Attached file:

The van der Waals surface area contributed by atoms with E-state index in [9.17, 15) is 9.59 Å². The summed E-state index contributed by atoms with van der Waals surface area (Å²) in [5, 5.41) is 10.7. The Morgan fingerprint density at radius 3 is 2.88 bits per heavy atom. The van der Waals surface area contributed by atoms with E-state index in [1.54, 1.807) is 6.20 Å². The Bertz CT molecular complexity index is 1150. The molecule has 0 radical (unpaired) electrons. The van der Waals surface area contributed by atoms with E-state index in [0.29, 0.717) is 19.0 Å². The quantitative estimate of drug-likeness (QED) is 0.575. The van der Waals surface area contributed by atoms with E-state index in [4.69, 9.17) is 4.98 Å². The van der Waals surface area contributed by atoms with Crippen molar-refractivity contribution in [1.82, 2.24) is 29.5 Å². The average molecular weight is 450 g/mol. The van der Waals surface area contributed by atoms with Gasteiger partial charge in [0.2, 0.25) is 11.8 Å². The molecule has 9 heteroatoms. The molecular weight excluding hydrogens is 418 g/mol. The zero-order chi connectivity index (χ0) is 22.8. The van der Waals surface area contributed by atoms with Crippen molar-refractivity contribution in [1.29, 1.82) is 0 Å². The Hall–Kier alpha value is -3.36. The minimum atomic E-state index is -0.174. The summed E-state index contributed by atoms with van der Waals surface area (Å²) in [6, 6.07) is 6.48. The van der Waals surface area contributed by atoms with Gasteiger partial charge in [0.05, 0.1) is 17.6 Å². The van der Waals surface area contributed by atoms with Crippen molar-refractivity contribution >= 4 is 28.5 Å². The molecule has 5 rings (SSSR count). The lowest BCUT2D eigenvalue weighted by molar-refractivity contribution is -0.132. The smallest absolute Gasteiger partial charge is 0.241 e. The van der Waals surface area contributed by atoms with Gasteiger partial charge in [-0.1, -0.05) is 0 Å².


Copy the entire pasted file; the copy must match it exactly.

The van der Waals surface area contributed by atoms with E-state index in [9.17, 15) is 9.59 Å². The summed E-state index contributed by atoms with van der Waals surface area (Å²) in [5, 5.41) is 10.7. The Morgan fingerprint density at radius 3 is 2.88 bits per heavy atom. The van der Waals surface area contributed by atoms with E-state index in [1.54, 1.807) is 6.20 Å². The Bertz CT molecular complexity index is 1150. The molecule has 0 radical (unpaired) electrons. The van der Waals surface area contributed by atoms with E-state index in [0.29, 0.717) is 19.0 Å². The quantitative estimate of drug-likeness (QED) is 0.575. The van der Waals surface area contributed by atoms with E-state index in [4.69, 9.17) is 4.98 Å². The van der Waals surface area contributed by atoms with Crippen molar-refractivity contribution in [1.82, 2.24) is 29.5 Å². The average molecular weight is 450 g/mol. The van der Waals surface area contributed by atoms with Gasteiger partial charge in [0.2, 0.25) is 11.8 Å². The molecule has 9 heteroatoms. The molecular weight excluding hydrogens is 418 g/mol. The zero-order chi connectivity index (χ0) is 22.8. The van der Waals surface area contributed by atoms with Crippen molar-refractivity contribution in [1.29, 1.82) is 0 Å². The Hall–Kier alpha value is -3.36. The minimum atomic E-state index is -0.174. The summed E-state index contributed by atoms with van der Waals surface area (Å²) in [6, 6.07) is 6.48. The van der Waals surface area contributed by atoms with Gasteiger partial charge in [0.05, 0.1) is 17.6 Å². The van der Waals surface area contributed by atoms with Crippen molar-refractivity contribution >= 4 is 28.5 Å². The molecule has 5 rings (SSSR count). The lowest BCUT2D eigenvalue weighted by molar-refractivity contribution is -0.132. The smallest absolute Gasteiger partial charge is 0.241 e. The van der Waals surface area contributed by atoms with Gasteiger partial charge in [-0.1, -0.05) is 0 Å².